You might be asking yourself, what does a beach resort have to do with mission work? One of the things that touched my heart during our stay in Haiti this year was how deeply involved we were with the lives of Minoterie's people. We have team members who sponsor Haitian young men going to college in the States. We have team members who sponsor young men and women still attending school in Haiti. We have team members who provide whatever they can afford for special needs kids in the village - remember Berry Jean?
In short, the folks from Minoterie who we sponsored for a Sunday afternoon at the beach/pool weren't just being rewarded for completing their schooling - this ministry thrives on love and our team wanted to show them love through an awesome day of fun, food and fellowship. And since it's all about family in Haiti, we packed the bus!
While we waited for lunch to be prepared, most everyone hit the pool...
Tropical pool time!
In fact, if it weren't for lunch, I'm not sure some of the kids wold have gotten out of the pool all day.
Kaliko put on a great buffet lunch for everyone. And we weren't the only people there so it took awhile to get everyone sat for their meal. Bildad, one of our Haitian college students and a leader in PoG, put his own hunger aside and started helping the Kaliko staff bus tables, seat guests, serve drinks...Bildad was everywhere and his help did not go unnoticed - or unappreciated - by the Kaliko team.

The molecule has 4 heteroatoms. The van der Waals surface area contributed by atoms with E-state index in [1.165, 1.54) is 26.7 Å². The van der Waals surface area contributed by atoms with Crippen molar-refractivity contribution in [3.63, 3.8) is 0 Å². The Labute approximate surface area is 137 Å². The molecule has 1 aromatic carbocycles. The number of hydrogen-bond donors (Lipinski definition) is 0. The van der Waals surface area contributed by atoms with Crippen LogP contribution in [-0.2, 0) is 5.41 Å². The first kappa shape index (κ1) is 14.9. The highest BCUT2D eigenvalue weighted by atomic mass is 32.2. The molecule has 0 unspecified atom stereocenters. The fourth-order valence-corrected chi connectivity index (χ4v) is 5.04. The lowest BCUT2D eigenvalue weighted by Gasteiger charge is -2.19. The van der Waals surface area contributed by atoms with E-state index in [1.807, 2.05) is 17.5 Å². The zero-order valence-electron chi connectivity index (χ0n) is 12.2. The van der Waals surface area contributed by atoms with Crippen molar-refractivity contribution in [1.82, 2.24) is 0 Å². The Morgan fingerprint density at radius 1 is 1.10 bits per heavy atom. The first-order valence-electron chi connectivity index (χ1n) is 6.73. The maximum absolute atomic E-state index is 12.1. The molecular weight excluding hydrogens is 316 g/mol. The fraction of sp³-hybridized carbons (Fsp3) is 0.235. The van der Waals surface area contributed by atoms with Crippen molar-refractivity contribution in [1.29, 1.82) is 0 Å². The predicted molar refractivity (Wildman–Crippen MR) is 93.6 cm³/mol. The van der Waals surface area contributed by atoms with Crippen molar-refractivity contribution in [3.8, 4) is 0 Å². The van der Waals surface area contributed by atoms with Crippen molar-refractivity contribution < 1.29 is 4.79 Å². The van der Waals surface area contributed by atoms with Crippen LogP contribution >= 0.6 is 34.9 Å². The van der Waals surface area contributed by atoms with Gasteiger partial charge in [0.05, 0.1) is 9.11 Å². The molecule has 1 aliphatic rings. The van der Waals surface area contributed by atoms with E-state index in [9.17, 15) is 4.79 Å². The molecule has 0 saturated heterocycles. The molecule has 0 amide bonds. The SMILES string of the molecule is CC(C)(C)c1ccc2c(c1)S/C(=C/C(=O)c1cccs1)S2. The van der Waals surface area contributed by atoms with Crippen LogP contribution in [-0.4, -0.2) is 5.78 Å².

Kimberly has game!
Remember soccer? There was more than one soccer game played on the beach Sunday - heck, I even played. But, as you can see from the action shot above, Bildad's American mom, appears to know her way around a game of beach football!
You can't keep American moms down!
As the afternoon wore on, it was time to party American-style, with presents for the grads, snacks with poor nutritional value...you know...the good stuff! Frankly, I still don't know how we came by chocolate brownies but I know that several of the ladies brought nuts, trail mix, M & M's, and other goodies with them on the plane.
Let the snacking begin!
Once all the presents had been given out and the snack table decimated, I think we spent about an hour on hugs and goodbyes. It had been an awesome day of fun and relaxation for everyone and we were so happy to be able to provide our Haitian family and friends this mini-vacation.
Exhausted but happy crew
The sun sets on a great day in Haiti...
God gave us an awesome day Sunday. We were able to spend time with Him and His Haitian children. Each one of us established or deepened one or more relationships with someone from Minoterie. And those relationships would do nothing but help us as we continued to minister in the village.
We closed out the day with a team devotional, sharing things from our day that shined a light on God moments we had all experienced. We needed to hang on to those because the next day (Monday), we were bound for the children's prison in Port au Prince.